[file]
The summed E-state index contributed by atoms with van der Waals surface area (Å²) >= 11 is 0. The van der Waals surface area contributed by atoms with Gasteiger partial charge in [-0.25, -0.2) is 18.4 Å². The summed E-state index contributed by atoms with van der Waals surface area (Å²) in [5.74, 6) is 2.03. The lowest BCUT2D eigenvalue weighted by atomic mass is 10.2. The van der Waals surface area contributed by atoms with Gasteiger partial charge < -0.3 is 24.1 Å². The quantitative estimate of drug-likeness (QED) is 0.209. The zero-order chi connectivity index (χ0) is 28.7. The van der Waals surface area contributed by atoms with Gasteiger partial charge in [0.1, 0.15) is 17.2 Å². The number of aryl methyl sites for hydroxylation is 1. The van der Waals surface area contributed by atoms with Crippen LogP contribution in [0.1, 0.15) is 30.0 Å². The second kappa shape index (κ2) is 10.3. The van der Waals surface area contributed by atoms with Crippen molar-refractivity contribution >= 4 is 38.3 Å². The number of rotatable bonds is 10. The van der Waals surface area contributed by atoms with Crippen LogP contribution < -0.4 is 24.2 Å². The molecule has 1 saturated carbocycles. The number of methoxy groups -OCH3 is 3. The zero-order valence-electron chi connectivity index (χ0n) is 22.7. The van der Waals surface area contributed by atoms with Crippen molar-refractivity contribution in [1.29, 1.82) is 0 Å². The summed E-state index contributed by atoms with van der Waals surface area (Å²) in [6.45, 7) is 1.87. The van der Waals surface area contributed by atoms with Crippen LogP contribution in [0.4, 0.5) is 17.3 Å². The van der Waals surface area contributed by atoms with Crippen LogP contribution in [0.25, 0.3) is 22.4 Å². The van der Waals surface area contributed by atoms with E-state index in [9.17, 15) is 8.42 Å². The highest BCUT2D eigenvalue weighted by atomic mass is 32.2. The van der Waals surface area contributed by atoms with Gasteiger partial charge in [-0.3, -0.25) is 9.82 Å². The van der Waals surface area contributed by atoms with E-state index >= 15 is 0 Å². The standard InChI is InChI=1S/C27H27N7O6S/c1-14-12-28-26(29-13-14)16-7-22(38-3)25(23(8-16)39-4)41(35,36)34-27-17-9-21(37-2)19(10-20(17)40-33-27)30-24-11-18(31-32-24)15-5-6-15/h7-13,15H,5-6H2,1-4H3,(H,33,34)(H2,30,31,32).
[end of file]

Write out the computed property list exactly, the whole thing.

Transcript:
The summed E-state index contributed by atoms with van der Waals surface area (Å²) >= 11 is 0. The van der Waals surface area contributed by atoms with Gasteiger partial charge in [-0.25, -0.2) is 18.4 Å². The summed E-state index contributed by atoms with van der Waals surface area (Å²) in [5.74, 6) is 2.03. The lowest BCUT2D eigenvalue weighted by atomic mass is 10.2. The van der Waals surface area contributed by atoms with Gasteiger partial charge < -0.3 is 24.1 Å². The quantitative estimate of drug-likeness (QED) is 0.209. The zero-order chi connectivity index (χ0) is 28.7. The van der Waals surface area contributed by atoms with Gasteiger partial charge in [0.1, 0.15) is 17.2 Å². The number of aryl methyl sites for hydroxylation is 1. The van der Waals surface area contributed by atoms with Crippen LogP contribution in [0.1, 0.15) is 30.0 Å². The second kappa shape index (κ2) is 10.3. The van der Waals surface area contributed by atoms with Crippen molar-refractivity contribution >= 4 is 38.3 Å². The number of rotatable bonds is 10. The van der Waals surface area contributed by atoms with Crippen LogP contribution < -0.4 is 24.2 Å². The molecule has 1 saturated carbocycles. The number of methoxy groups -OCH3 is 3. The zero-order valence-electron chi connectivity index (χ0n) is 22.7. The van der Waals surface area contributed by atoms with Crippen molar-refractivity contribution in [1.29, 1.82) is 0 Å². The summed E-state index contributed by atoms with van der Waals surface area (Å²) in [6.45, 7) is 1.87. The van der Waals surface area contributed by atoms with Crippen LogP contribution in [0.4, 0.5) is 17.3 Å². The van der Waals surface area contributed by atoms with Crippen LogP contribution in [0.25, 0.3) is 22.4 Å². The van der Waals surface area contributed by atoms with E-state index in [9.17, 15) is 8.42 Å². The highest BCUT2D eigenvalue weighted by atomic mass is 32.2. The van der Waals surface area contributed by atoms with Gasteiger partial charge in [-0.3, -0.25) is 9.82 Å². The van der Waals surface area contributed by atoms with E-state index >= 15 is 0 Å². The standard InChI is InChI=1S/C27H27N7O6S/c1-14-12-28-26(29-13-14)16-7-22(38-3)25(23(8-16)39-4)41(35,36)34-27-17-9-21(37-2)19(10-20(17)40-33-27)30-24-11-18(31-32-24)15-5-6-15/h7-13,15H,5-6H2,1-4H3,(H,33,34)(H2,30,31,32).